November 05, 1990 12:00 PM

Carly Simon

With a couple of exceptions, notably the more pop-oriented “Better Not Tell Her,” the songs on this album, all written by Simon (with collaborators in three cases), tend to sound like parts of a musical taken out of context, rhythmically meandering and designed to keep a story moving.

That doesn’t keep them from being occasionally intriguing on their own. “It’s Not Like Him,” for instance, is about a woman trying to persuade herself of her lover’s infidelity: “He smiles out of context and acts so polite/He stays at his cousin’s overnight.” In “Waiting at the Gate,” Simon is anticipating somebody’s release from a mental institution: “But I’m counting on you to prove the doctors wrong/I’m imagining you healthy and strong.” (Maybe there’s a mental health theme here. “Sorry that your mother dropped you on your head/Maybe her mother dropped her too.” Simon sings in another tune, “Didn’t I?”) “The Fisherman’s Song,” which includes ethereal harmony backup by Judy Collins and Lucy Simon, seems to be set near Simon’s Martha’s Vineyard retreat.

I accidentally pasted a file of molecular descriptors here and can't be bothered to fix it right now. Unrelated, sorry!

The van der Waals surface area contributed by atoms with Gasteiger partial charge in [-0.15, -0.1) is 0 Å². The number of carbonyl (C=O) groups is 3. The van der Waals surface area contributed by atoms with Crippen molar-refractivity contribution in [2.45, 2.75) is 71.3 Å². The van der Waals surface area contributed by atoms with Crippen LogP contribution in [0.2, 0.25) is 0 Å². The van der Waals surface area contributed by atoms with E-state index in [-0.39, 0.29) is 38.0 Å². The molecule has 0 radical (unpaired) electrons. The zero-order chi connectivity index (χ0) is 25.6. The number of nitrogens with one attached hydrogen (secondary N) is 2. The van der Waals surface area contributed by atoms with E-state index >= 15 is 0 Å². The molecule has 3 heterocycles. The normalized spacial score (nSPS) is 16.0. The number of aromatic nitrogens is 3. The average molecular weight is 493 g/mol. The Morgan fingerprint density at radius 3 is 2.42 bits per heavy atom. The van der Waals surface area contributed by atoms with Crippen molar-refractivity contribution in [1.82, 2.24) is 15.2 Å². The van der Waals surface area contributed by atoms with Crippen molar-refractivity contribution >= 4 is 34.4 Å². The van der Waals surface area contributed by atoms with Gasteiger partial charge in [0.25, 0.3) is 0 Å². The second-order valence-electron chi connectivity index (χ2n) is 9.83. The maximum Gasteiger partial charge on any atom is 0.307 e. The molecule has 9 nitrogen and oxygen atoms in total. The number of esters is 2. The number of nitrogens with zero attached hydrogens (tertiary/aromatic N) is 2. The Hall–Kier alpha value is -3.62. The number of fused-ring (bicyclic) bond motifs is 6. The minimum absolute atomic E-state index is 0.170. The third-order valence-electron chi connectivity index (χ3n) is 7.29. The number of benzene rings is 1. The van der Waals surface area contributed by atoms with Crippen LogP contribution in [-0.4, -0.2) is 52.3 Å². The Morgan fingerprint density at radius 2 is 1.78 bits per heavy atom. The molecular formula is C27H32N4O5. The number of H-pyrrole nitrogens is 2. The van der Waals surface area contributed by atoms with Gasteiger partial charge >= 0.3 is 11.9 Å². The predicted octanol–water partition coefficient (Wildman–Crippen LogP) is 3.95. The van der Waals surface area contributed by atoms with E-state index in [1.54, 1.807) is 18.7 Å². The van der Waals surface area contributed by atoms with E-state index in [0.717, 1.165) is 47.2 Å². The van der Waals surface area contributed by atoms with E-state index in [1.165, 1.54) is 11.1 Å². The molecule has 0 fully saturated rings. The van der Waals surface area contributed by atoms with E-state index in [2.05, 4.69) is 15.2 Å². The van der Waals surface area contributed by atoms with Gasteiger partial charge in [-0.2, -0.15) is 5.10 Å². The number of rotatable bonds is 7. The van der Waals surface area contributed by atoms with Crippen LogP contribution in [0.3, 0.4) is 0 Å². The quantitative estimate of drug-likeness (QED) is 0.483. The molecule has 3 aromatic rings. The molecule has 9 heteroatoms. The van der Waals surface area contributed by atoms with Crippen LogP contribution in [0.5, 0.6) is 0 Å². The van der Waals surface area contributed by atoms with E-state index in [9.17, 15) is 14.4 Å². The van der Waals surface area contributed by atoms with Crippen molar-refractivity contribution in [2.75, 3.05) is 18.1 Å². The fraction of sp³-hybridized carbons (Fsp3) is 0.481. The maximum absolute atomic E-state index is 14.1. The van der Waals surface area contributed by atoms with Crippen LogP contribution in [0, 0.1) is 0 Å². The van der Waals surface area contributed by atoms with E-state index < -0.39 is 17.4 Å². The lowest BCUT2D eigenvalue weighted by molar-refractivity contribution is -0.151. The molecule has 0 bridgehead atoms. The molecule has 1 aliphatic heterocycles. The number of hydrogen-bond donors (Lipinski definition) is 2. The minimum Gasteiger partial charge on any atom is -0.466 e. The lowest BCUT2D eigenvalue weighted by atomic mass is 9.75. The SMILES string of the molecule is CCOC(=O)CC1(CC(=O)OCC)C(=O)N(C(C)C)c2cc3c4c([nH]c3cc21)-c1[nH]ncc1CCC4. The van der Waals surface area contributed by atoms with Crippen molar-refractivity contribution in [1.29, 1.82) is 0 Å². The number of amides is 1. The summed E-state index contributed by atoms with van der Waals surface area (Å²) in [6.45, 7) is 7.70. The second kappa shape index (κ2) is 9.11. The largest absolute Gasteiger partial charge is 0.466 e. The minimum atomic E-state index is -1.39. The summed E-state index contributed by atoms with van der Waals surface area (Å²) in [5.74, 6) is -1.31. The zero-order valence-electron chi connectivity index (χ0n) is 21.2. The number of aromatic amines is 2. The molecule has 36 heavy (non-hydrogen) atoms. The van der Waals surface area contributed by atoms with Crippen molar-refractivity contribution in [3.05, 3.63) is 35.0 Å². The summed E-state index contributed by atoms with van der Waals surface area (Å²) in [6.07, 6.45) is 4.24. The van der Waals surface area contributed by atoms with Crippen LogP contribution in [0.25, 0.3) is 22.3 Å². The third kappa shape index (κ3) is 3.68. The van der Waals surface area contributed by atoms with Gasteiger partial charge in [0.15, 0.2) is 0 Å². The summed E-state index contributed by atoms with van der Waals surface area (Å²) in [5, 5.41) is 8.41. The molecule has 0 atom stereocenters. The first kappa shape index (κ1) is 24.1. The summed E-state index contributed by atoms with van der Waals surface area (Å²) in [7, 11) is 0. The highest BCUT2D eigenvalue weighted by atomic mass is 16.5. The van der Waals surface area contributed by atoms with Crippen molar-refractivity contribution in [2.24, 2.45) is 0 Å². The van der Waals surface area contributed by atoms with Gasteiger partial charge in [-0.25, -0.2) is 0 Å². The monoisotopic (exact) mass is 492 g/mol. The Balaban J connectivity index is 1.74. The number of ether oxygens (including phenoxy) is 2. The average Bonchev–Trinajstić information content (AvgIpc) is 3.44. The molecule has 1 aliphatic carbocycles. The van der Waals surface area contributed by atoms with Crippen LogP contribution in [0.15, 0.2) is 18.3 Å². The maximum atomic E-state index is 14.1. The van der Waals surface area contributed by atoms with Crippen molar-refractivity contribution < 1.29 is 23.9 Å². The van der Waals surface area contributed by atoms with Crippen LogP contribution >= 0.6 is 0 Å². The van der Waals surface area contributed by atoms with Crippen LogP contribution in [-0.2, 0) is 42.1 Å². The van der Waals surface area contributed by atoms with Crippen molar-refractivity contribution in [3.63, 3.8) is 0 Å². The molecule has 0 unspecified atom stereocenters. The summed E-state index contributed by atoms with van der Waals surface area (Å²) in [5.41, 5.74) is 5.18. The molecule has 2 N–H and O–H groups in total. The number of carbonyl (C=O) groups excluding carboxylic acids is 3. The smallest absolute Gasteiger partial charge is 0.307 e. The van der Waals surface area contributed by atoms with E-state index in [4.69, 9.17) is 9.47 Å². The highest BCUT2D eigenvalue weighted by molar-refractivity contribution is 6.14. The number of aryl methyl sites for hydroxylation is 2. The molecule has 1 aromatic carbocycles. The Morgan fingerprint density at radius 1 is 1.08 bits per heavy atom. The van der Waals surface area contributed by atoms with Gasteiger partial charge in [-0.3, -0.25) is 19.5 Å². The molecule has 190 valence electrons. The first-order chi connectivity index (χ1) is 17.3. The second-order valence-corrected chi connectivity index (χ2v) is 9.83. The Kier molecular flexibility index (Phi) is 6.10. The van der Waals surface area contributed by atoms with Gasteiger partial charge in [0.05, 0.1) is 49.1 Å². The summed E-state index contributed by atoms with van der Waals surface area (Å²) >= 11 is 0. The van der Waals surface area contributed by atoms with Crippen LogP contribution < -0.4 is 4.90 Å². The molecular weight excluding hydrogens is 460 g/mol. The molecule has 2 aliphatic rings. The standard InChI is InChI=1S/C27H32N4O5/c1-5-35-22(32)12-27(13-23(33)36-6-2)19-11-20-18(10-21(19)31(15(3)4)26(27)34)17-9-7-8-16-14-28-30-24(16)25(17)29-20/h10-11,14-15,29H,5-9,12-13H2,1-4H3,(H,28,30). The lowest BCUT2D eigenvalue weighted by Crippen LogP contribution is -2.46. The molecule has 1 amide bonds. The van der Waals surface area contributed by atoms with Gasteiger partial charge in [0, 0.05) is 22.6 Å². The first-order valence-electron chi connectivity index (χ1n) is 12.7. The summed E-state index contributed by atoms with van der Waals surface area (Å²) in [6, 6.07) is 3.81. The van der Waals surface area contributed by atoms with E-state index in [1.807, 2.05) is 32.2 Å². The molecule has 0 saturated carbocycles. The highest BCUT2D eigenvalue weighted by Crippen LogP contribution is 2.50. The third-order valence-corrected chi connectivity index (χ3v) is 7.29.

Devoting as much time as she has recently to composing movie songs, Simon seems to be in a transitional phase. Her followers will admire this part of the transition—she rarely gets anywhere near a cliché—but the uninitiated might be better off picking her up somewhere further back or further down the line. (Arista)

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